The liquor from filter 30 has a specific gravity of 1.25 with the contents including approximately 10.4% sodium sulfate, 17.1% ammonium sulfate, 8% sodium bicarbonate and excess ammonium bicarbonate for reaction with the Glauber's salt (discussed herein after). The liquor is reacted in a vessel 36 at 40° C. with Glauber's salt formulated in the cooling phase of the process, which will be discussed later, to produce sodium bicarbonate from the excess of ammonium bicarbonate from crystallization vessel 29. Alternatively, the ammonium bicarbonate may be added to the second stage (vessel 36) as solid, slurry or solution.

To the liquor from vessel 36 is added to solid sodium sulfate from source 41 in vessel 40 to formulate a saturated liquor of sodium sulfate/ammonium sulfate. Sufficient ammonium bicarbonate may be present to complete the reaction is solution or some may be added to result in the liquor having a specific gravity of 1.285. The slurry from vessel 40 is filtered with filter 42. The sodium bicarbonate solids 48 are passed to vessel 32 and the liquor 44 is further processed with additional separation of sodium bicarbonate, which is returned to vessel 32. The liquor 44, is then passed to vessel 46 (FIG. 1A). Circuit volume from the sodium bicarbonate circuit can be controlled by evaporating the purified sodium sulfate in the feed to produce solid sodium sulfate to ensure circuit saturation.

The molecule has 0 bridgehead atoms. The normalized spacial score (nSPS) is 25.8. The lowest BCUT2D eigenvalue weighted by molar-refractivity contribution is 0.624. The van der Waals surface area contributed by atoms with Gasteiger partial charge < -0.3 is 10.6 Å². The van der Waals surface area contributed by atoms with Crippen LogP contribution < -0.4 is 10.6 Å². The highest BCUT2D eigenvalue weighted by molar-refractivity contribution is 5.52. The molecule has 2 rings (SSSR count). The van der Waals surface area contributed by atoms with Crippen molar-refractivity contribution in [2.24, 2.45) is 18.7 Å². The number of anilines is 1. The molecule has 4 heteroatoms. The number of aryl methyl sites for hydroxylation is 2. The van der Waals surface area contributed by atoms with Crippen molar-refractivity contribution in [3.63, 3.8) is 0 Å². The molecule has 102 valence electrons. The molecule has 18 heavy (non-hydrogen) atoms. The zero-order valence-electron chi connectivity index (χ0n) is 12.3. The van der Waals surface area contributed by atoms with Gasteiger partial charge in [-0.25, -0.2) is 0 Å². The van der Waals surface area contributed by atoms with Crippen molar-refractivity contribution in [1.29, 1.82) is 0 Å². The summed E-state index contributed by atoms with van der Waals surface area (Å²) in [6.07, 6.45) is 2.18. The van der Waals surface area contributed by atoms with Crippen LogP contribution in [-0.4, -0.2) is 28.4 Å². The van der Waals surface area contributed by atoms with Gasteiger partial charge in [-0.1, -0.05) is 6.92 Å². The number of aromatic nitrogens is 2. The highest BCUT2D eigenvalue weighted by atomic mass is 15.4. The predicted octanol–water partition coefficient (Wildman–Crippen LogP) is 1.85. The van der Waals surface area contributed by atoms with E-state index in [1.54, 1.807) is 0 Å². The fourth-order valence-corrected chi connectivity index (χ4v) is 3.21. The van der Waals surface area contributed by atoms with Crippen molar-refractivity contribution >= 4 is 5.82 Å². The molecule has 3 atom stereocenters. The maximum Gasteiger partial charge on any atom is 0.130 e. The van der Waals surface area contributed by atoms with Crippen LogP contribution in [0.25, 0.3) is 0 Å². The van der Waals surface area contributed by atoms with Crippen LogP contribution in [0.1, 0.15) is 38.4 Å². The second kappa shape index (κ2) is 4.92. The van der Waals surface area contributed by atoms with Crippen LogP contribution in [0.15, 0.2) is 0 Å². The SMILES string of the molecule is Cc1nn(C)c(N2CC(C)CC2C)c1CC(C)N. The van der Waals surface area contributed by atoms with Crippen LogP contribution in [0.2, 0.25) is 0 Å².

Returning to FIG. 1A, vessel 46 contains sulfuric acid to precipitate carbonate compounds. The so treated liquor is cooled to 0° C. in chiller 48 to recover Glauber's salt and filtered in filter 50. The recovered Glauber's salt is returned to the sodium bicarbonate crystallization vessel 36.

The filtrate contains 25.25% by weight ammonium sulfate and up to 1% by weight sodium sulfate and is passed into a vessel 52 heated to between 30° C. and 40° C. and combined with solids 65 from filter 66. This solution is passed into vessel 54 where solid potassium chloride is reacted therewith to formulate a 20% by weight solution of ammonium chloride also containing, by weight approximately, 20.2% ammonium chloride, 6.7% potassium chloride, 4.9% sodium chloride, 2.3% as (x)2SO4, where x=Na, K, and solid mixed crystals of potassium sulfate with 10%-20% ammonium sulfate.

The solution is filtered in filter 56, with the solid fraction containing approximately by weight, 5% potassium chloride, 80%-85% potassium sulfate, 10%-15% ammonium sulfate. The solid fraction is combined in vessel 58 with water and potassium chloride brine from vessel 60. The potassium sulfate solid is centrifuged and filtered in filter 62 and recrystallized with a solution of potassium chloride at 25° C. The remaining ammonium sulfate is converted to potassium sulfate. Grades of greater than 98% potassium sulfate are achievable.